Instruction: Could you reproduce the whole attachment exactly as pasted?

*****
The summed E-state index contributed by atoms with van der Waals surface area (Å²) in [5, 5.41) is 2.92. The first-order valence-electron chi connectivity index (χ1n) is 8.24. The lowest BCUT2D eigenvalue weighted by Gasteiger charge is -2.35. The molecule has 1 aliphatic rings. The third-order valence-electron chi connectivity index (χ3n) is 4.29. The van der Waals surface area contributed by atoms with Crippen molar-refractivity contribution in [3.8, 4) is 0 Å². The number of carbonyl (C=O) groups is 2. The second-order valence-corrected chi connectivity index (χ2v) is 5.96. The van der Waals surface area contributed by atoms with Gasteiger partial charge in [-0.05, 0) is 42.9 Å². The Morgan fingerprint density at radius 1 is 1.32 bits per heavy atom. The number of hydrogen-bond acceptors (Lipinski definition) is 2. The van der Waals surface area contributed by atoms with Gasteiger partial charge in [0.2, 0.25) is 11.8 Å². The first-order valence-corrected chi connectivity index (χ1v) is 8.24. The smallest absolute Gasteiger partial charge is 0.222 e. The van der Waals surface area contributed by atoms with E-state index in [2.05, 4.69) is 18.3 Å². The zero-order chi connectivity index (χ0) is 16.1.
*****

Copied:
The summed E-state index contributed by atoms with van der Waals surface area (Å²) in [5, 5.41) is 2.92. The first-order valence-electron chi connectivity index (χ1n) is 8.24. The lowest BCUT2D eigenvalue weighted by Gasteiger charge is -2.35. The molecule has 1 aliphatic rings. The third-order valence-electron chi connectivity index (χ3n) is 4.29. The van der Waals surface area contributed by atoms with Crippen molar-refractivity contribution in [3.8, 4) is 0 Å². The number of carbonyl (C=O) groups is 2. The second-order valence-corrected chi connectivity index (χ2v) is 5.96. The van der Waals surface area contributed by atoms with Gasteiger partial charge in [-0.05, 0) is 42.9 Å². The Morgan fingerprint density at radius 1 is 1.32 bits per heavy atom. The number of hydrogen-bond acceptors (Lipinski definition) is 2. The van der Waals surface area contributed by atoms with Gasteiger partial charge in [0.2, 0.25) is 11.8 Å². The first-order valence-corrected chi connectivity index (χ1v) is 8.24. The smallest absolute Gasteiger partial charge is 0.222 e. The van der Waals surface area contributed by atoms with E-state index in [2.05, 4.69) is 18.3 Å². The zero-order chi connectivity index (χ0) is 16.1.